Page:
Hedge Funds Keep Backpedaling From S&P 500’s Biggest Winners
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Some of the most prominent investors are breaking from the crowd that has been chasing the rally in U.S. technology stocks.
Hedge fund managers, whose positioning is closely watched as a gauge of market sentiment, have been selling technology shares for a third month, according to prime brokerage data compiled by Goldman Sachs Group Inc. Over that period, they’ve unwound about half of the inflows that were accumulated during the previous nine months.
While tech stocks remain one of their favorite sectors, the retreat means some foregone profits for an industry that’s been struggling to keep up with the market. Computer and software makers have rallied 16% in the past three months, beating all other major sectors in the S&P 500 and doubling the benchmark’s gain.
“It appears that hedge funds have been fading the rally in U.S. info tech stocks,” Goldman said in the note to clients, without giving any hints on the rational behind the rising skepticism.
Tech shares have been on a tear in recent months as investors continue to flock into companies whose sales are perceived as resilient amid a slowing economy. At 29 times earnings, tech stocks were traded at a 28% premium to the S&P 500, the most since the U.S. bull market began in 2009.
But Apple Inc.’s warning on missing its quarterly revenue forecast because of the coronavirus outbreak in China showed the group may now be more vulnerable to a global slowdown, at least for now. China plays a central role in global manufacturing, especially technology. Just about every major piece of consumer electronics is made in the country, from iPhones and gaming consoles to half the world’s liquid crystal display or LCD screens.
While there is no shortage of reasons for caution, nothing has been able to halt tech’s momentum. Despite Apple’s warning, the tech-heavy Nasdaq 100 eked out a gain Tuesday, while the S&P 500 slipped. So much love exists among investors that being long U.S. tech and growth stocks was cited as the most crowded trade for a fourth straight month, according to Bank of America Corp.’s latest survey of money managers.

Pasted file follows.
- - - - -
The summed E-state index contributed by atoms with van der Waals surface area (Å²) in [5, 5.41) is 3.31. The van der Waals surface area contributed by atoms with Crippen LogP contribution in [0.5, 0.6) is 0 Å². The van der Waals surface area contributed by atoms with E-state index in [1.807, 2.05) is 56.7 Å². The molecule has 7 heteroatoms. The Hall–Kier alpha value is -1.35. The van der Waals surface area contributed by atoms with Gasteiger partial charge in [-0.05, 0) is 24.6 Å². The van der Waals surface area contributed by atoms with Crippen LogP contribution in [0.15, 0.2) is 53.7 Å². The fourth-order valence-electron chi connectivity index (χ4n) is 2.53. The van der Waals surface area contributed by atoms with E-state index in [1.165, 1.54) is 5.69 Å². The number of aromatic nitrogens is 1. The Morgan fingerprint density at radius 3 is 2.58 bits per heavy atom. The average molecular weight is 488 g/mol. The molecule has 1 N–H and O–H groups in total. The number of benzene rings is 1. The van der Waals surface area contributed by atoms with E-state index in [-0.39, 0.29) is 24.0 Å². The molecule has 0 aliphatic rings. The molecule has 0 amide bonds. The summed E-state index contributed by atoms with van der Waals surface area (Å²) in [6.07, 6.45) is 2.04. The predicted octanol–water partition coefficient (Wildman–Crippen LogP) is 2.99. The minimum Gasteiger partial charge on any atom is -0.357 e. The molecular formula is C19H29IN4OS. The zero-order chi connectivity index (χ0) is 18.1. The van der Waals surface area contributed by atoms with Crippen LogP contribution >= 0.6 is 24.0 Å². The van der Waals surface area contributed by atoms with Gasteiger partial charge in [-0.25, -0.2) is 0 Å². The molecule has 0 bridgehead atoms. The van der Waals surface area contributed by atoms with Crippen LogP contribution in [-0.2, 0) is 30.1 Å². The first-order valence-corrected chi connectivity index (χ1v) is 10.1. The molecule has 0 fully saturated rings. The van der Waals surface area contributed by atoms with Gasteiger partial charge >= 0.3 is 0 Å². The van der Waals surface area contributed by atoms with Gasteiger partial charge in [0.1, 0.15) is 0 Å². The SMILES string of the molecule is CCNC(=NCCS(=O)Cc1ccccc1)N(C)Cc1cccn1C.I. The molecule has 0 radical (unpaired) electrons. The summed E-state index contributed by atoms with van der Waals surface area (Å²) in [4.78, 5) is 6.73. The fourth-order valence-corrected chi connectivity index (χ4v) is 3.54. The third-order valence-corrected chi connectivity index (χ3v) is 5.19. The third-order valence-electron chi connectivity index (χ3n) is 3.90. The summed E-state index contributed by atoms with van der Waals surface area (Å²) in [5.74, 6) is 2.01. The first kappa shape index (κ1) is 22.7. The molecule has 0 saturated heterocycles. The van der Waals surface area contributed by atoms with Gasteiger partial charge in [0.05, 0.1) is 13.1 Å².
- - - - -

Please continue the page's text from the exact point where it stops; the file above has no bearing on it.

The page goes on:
The affection can also be found in exchange-trade funds. About $3 billion has been added to ETFs focusing on tech stocks this month, poised for the biggest inflows since August 2018, data compiled by Bloomberg Intelligence showed.
While others are piling in, hedge funds are pulling out. Their disposal last week, concentrated in software and technology-services providers, exceeded all other sectors, Goldman’s data showed.
In another piece of evidence about the industry’s growing weariness, tech’s combined value in all hedge funds tracked by Bloomberg stayed little changed during the fourth quarter, when the shares jumped 14%. While it’s not exact science, flat value during a rally could mean some positions were cut.
Missing out on some of the market’s best rallies may be one reason why hedge funds are off to a slow start to the year. Equity funds tracked by Hedge Fund Research are up less than 1% this year, compared with an increase of more than 4% for the S&P 500.
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